Common Blackbird - Turdus merula

Common Blackbird (Introduced)

Turdus merula

Origin: Europe
Other Names:
Eurasian Blackbird, English Blackbird
Family:
Muscicapidae, Subfamily Turdinae (True Thrushes, 4 species in Australia)
Size: 25 cm
Distribution: All VIC and TAS, most of NSW, small parts of SE SA.
Status: Common to locally common
Habitat: Varied (lots), including suburban gardens
References: Simpson and Day, Reader's Digest

The male is fully black with a yellow-orange beak, eye ring and orange-brown feet. The female is dark grey to brown with similar coloured parts to the male.

They are very shy and will fly away at the slightest provacation. They make noises that sound like a cross between "ping ping ping" and "chip chip chip", often the first birds I hear when I wake up early (like 5-6 am). The male also has a song, which I think sounds a bit like R2-D2 from Star Wars. He will sit at the top of a tall tree or TV antenna and sing for hours in spring.

These are the kind of blackbirds you would bake in a pie, like in the nursery rhyme.

Common Blackbird - Turdus merula
Photo: Blaxland, Blue Mountains NSW

Some Birdwatching Resources


Field Guide to Australian Birds: Complete Compact Edition, by Michael Morcombe Field Guide to Australian Birds: Complete Compact Edition, by Michael Morcombe. Based on the above larger book. It's a while since I've seen this one. The publisher's commentary says that "This slimline, compact edition contains the same information on mainland and Tasmanian birds as his best-selling handbook, the Field Guide to Australian Birds. Features include plastic jacket, QuickFind system of colour tags and Quick Index ensure durability and ease of use in the field."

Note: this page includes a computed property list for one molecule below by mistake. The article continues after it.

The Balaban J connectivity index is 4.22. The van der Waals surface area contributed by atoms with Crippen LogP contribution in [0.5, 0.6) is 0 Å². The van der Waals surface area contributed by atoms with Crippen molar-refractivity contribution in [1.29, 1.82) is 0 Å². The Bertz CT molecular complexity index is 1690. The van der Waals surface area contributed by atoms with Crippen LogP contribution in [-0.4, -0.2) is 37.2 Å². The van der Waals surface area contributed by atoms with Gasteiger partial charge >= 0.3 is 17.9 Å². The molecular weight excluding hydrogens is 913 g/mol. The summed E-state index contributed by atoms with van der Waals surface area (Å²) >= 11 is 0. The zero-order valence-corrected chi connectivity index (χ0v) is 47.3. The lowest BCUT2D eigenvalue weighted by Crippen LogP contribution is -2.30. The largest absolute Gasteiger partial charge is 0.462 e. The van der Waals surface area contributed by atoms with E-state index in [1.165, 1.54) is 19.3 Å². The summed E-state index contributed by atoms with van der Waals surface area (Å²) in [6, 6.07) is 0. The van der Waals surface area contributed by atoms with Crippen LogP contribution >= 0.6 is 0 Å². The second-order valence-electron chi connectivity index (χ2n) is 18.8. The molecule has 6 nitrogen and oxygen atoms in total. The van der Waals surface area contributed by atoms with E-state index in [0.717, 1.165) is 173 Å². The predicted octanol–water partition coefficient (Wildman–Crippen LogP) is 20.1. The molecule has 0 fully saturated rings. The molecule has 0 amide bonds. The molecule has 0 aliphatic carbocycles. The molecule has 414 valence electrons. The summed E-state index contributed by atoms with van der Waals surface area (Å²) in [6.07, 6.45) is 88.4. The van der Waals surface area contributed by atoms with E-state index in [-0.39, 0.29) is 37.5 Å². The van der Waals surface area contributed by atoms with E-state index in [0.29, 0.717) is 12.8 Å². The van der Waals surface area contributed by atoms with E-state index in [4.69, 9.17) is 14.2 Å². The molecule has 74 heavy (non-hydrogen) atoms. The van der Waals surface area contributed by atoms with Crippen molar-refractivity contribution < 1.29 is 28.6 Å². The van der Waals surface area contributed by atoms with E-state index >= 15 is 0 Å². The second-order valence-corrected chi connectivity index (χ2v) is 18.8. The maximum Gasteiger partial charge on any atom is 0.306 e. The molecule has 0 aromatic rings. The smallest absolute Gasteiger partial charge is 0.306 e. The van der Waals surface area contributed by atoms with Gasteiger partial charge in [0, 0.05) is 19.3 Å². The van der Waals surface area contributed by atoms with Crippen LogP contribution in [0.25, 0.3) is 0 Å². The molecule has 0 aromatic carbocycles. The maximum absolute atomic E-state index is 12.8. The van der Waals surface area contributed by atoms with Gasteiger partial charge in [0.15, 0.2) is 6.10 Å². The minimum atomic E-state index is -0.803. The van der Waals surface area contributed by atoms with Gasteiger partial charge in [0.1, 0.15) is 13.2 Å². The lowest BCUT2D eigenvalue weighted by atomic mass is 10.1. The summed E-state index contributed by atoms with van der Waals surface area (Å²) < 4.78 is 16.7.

Purchase from Australia (Booktopia)

Purchase from Australia (Angus & Robertson)


Sydney Birds and Where to Find Them, Peter Roberts. Sydney Birds and Where to Find Them, Peter Roberts. The 30 top bird-watching localities in and around Sydney. These birding hot spots stretch from Tuggerah Lakes on the Central Coast to Lake Illawarra near Wollongong and from the Blue Mountains in the west to some surprisingly accessible sites tucked away in the heart of the city. Each locality entry lists the key species to look out for including rare and seasonal visitors. It describes how to access the location, and what amenities to expect; maps are featured. There is also a handy list of Sydney birds, each entry providing information on the best spots to find it.

Purchase from Australia (Booktopia)

Click here to purchase from Australia (The Nile)

Click here to purchase from Australia (Fishpond)

See Also

Australian Bird Field Guides

Return to Australian Birds
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